- Bosnia and Herzegovina
- All Balkan Countries
The European Stability Initiative, ESI, says measures taken to curb the number of asylum seekers from Macedonia and Serbia are proving ineffective.
The European Stability Initiative, ESI, a think tank, has presented its findings on the wave of Balkan asylum seekers, criticising the measures that Serbia and Macedonia have taken to reduce the influx. The report is to be released in the coming days.
Following the lifting of the visa requirement for Macedonia, Montenegro and Serbia in December 2009, a rising number of Serbia and Macedonian citizens started requesting asylum in the EU in 2010.
According to the ESI, the asylum seekers were mostly Roma people from the two countries who as economic migrants had gone overwhelmingly to Belgium, Germany and Sweden.
They have chosen the three EU member states as they have the longest average length of asylum procedures during which asylum seekers receive financial support - Belgium: 9.9 months; Germany: 6.8 months; Sweden: 4.3 months. In France it takes only 15 days.
As it has turned out, almost all their claims have been rejected and hardly any of them have qualified for international protection.
By the end of the year, 7,550 Macedonians and 17,715 Serbian nationals had claimed asylum in the three states. In Macedonia's case that was 803 per cent more than in 2009 and 335 per cent more in the case of Serbia, including Kosovo.
According to the ESI, figures remain high in the 2011 as well. Ninety-one Macedonians and 106 Serbians requested asylum in May alone. The average monthly figure in 2010 stood at 90 for Macedonians and 127 for Serbians.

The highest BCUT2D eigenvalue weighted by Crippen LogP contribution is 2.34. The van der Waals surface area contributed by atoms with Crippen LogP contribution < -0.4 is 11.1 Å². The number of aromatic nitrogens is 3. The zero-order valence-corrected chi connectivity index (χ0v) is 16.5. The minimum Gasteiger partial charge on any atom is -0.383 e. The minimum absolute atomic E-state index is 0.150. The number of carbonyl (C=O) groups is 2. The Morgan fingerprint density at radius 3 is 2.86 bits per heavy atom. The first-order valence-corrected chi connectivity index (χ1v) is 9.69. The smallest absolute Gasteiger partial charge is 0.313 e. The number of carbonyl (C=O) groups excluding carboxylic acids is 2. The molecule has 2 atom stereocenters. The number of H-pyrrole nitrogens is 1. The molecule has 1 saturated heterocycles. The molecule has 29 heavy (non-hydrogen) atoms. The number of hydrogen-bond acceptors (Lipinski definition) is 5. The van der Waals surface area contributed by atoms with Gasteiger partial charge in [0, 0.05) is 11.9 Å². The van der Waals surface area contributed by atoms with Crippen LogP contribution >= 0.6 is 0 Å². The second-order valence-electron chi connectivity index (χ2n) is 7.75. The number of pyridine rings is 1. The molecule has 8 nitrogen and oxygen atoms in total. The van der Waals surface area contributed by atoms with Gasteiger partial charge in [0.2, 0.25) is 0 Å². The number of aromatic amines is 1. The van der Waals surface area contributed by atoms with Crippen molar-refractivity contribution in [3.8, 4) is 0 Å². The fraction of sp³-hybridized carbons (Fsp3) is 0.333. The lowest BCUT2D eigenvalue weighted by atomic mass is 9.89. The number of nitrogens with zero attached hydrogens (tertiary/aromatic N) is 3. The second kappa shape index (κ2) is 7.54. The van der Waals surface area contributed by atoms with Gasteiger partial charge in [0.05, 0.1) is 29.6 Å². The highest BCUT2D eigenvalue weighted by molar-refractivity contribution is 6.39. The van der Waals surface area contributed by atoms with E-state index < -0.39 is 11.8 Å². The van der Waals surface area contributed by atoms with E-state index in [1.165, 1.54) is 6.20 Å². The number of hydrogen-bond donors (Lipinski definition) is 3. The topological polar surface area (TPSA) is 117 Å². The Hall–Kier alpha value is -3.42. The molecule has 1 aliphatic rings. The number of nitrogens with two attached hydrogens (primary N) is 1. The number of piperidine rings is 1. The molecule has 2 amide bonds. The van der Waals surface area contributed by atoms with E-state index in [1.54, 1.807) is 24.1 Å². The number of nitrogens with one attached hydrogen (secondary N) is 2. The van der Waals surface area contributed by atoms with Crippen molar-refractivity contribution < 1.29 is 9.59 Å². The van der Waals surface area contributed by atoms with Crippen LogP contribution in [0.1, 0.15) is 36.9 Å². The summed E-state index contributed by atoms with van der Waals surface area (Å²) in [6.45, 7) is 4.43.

The rush has prompted EU member states to demand serious action from the Western Balkan governments, including investigations into possibly deceiving tour operators and bus companies; information campaigns; and checks at the borders.
"The measures that the EU has pushed Western Balkan countries to take do not make sense," the ESI findings show.
"Hardly any [tour operators] are found to be luring people to the EU with false promises," the ESI noted.
The two governments also ran information campaigns "but the fact that asylum is hardly ever granted does not deter those who misuse the system," it added.
Borders checks cannot work unless the border guards lock in all their Roma but this would imply racial profiling and racial discrimination, the ESI says.
The ESI said the problem can be solved better by restricting access to the benefits of EU asylum systems.
"It is in the hands of EU member states to solve it. Visa-free travel following a formal visa liberalisation process can remain –and still is - a success," the ESI says.
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